Safety & Compliance

Ready for New HOS Enforcement on July 1st?

June 19, 2013

By Kevin Scullin, Product Manager, DAT CarrierWatch

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Draw a big, red circle around July 1 on your calendar. That's the date when the Federal Motor Carriers Safety Administration will officially begin enforcing the new hours of service regulations for all commercial motor vehicles that are involved in interstate commerce. A trucking company or driver that operates only within one state is not required to comply with FMCSA rules, because the individual state rules apply instead.

Credit: DAT
Credit: DAT
In our industry, the impact of HOS changes will be felt most keenly by long-haul truck drivers and their employers, with secondary effects for the shippers and brokers who hire them. Everyone involved with long-haul trucking will need to take a second look at schedules for pick-up and delivery, to accommodate the change in drivers' on-duty and off-duty periods. Specifically, fleet owners worry about reduced productivity, expressed as  fewer miles per day or fewer hauls per week. From the driver's side, the new rules could lead to a forced reduction in total work hours, with a corresponding pay cut, due to mandatory breaks and the 34-hour restart.

Some jobs that could be accomplished in two days may stretch to three, increasing costs and causing all sorts of schedule adjustments up and down the supply chain. Drivers will be under pressure to minimize load and unload times, and carriers may be more inclined to charge their customers for excessive detention. These and other factors could add to pressure on rates, especially for long hauls and other overnight jobs, which will affect brokers and shippers as well as carriers. 

Here is a summary of the new HOS rules, excerpted from the FMCSA's publication, "Interstate Truck Driver's Guide to Hours of Service"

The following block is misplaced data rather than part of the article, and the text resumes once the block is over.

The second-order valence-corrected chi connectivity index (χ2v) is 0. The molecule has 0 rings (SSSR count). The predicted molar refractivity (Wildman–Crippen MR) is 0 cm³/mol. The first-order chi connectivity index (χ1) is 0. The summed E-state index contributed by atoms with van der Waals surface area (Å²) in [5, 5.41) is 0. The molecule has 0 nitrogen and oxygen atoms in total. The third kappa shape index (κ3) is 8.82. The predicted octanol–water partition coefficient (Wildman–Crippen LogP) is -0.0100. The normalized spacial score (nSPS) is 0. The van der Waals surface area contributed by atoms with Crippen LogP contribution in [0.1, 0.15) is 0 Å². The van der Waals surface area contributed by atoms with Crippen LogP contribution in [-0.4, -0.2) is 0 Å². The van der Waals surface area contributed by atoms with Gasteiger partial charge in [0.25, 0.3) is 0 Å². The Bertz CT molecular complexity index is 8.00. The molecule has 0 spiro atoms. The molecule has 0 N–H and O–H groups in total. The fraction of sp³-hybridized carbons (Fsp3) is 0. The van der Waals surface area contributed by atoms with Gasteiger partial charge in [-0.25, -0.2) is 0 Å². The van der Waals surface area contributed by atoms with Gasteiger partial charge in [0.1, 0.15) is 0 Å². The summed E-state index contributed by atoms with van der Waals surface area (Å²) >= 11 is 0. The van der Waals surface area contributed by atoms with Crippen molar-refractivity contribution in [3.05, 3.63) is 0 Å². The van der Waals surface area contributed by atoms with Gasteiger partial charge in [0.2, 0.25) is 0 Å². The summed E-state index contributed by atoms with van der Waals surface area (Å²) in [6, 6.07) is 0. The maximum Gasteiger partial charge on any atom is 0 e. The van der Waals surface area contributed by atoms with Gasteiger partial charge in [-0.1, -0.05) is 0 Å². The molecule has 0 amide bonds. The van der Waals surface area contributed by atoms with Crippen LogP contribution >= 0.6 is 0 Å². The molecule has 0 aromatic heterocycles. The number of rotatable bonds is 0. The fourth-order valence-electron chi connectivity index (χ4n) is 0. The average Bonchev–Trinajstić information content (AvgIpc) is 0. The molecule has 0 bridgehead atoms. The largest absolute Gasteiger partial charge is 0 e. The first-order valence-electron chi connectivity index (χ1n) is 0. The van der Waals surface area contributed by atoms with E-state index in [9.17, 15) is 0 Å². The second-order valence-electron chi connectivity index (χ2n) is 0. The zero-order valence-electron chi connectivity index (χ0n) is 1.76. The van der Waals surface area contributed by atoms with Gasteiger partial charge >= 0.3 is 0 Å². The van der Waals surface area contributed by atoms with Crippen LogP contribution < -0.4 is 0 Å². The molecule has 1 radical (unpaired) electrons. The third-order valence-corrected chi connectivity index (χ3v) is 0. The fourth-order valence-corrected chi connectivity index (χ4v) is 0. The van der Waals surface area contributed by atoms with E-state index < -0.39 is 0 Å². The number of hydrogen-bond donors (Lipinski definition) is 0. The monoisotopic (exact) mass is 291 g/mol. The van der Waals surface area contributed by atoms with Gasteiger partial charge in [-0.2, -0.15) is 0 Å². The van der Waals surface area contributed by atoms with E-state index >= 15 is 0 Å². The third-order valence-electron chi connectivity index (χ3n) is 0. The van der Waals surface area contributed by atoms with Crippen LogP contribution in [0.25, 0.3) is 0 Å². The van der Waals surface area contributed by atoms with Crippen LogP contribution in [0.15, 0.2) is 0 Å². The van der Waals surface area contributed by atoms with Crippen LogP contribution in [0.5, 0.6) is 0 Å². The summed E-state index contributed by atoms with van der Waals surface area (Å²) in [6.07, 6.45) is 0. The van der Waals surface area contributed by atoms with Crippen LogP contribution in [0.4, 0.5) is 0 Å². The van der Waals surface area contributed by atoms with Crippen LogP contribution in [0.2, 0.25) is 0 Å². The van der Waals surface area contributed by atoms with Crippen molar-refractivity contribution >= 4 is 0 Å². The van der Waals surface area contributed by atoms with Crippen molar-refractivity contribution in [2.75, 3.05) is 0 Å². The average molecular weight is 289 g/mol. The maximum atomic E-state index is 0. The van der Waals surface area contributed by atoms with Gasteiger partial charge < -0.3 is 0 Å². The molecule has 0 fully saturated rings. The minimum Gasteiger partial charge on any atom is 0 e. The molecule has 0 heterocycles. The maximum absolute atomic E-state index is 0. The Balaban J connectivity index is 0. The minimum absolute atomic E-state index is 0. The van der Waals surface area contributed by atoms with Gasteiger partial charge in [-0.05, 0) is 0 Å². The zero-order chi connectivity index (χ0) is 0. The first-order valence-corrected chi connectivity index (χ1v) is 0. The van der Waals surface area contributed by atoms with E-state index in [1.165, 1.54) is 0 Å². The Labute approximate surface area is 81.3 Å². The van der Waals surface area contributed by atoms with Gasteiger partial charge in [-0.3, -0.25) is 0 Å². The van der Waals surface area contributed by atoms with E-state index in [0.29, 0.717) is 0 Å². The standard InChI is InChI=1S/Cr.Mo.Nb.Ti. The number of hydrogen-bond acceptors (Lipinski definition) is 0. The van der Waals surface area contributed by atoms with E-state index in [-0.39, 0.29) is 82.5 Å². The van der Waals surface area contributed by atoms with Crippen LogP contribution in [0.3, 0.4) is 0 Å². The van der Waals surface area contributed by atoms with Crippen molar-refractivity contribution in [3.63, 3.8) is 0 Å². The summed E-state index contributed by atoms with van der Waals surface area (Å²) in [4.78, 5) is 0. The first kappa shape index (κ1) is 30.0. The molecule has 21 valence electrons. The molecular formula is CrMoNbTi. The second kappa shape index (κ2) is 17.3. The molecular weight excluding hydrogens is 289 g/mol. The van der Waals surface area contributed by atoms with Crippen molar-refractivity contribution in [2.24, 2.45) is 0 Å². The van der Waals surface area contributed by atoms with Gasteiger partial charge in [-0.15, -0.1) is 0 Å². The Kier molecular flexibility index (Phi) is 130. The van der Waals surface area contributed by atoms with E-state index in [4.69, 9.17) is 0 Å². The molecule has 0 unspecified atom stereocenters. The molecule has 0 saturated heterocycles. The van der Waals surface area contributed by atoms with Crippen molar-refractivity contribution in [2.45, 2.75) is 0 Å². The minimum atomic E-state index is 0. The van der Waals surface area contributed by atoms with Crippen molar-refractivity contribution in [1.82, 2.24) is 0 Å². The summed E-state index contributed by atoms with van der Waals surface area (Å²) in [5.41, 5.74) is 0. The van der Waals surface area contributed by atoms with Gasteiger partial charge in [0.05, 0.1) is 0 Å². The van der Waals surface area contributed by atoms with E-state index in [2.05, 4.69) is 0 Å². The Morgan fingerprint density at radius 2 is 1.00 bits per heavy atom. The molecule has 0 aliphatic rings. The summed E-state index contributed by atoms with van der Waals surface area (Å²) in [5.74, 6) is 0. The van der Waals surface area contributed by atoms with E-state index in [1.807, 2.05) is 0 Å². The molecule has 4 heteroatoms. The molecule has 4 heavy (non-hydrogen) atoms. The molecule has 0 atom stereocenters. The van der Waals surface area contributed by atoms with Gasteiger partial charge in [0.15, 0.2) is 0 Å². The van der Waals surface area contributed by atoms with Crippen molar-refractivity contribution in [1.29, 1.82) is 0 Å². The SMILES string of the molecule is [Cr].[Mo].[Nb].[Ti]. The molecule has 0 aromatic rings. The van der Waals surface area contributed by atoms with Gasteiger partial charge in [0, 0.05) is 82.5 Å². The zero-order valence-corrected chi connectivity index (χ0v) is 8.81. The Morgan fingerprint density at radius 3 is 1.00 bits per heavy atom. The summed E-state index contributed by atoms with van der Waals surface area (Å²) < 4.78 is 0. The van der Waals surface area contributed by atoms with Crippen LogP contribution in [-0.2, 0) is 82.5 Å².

11-Hour Driving Limit within a 14-Hour Time Window, with a 30-Minute Break After 8 Hours

  • Drivers are allowed to drive 11 hours within a period of 14 consecutive hours.
  • After 11 hours of driving, the driver must be off-duty for 10 consecutive hours before driving again.
  • During the 11-hour on-duty period, the driver must take a 30-minute break within eight hours from the last off-duty period. 

60/70-Hour "Weekly" On-Duty Limit, with 34-Hour Restart

  • Total on-duty time is limited to 60 hours in each 7-day period or 70 hours in 8 days.
  • The new 7-day or 8-day period can begin after the driver has 34 consecutive off-duty hours.
  • NEW! The restart period must include at least two off-duty periods between 1:00 AM and 5:00 AM. This change mostly affects drivers who regularly drive more than five nights per week.

Defining "Egregious" Violations and Making Exceptions

  • Driving for more than three hours beyond the mandated limit is considered an "egregious" violation, and the driver is liable for civil penalties.
  • An extra two hours of driving time is permitted under "adverse conditions," such as bad weather or road closures due to accidents. Predictable traffic delays don't warrant extra time.

For more information on the new HOS rules and how they affect your business,  check out the following sources:

For-Hire Carriers:   FMCSA HOS: Compare New Rules to Current Rules    
Commercial Drivers:  FMCSA Interstate Truck Driver's Guide to HOS  


You can read a follow-up to this entitled, "HOS Log: A Two-Day Trip Becomes a Three-Day Trip".

Republished with permission from DAT.

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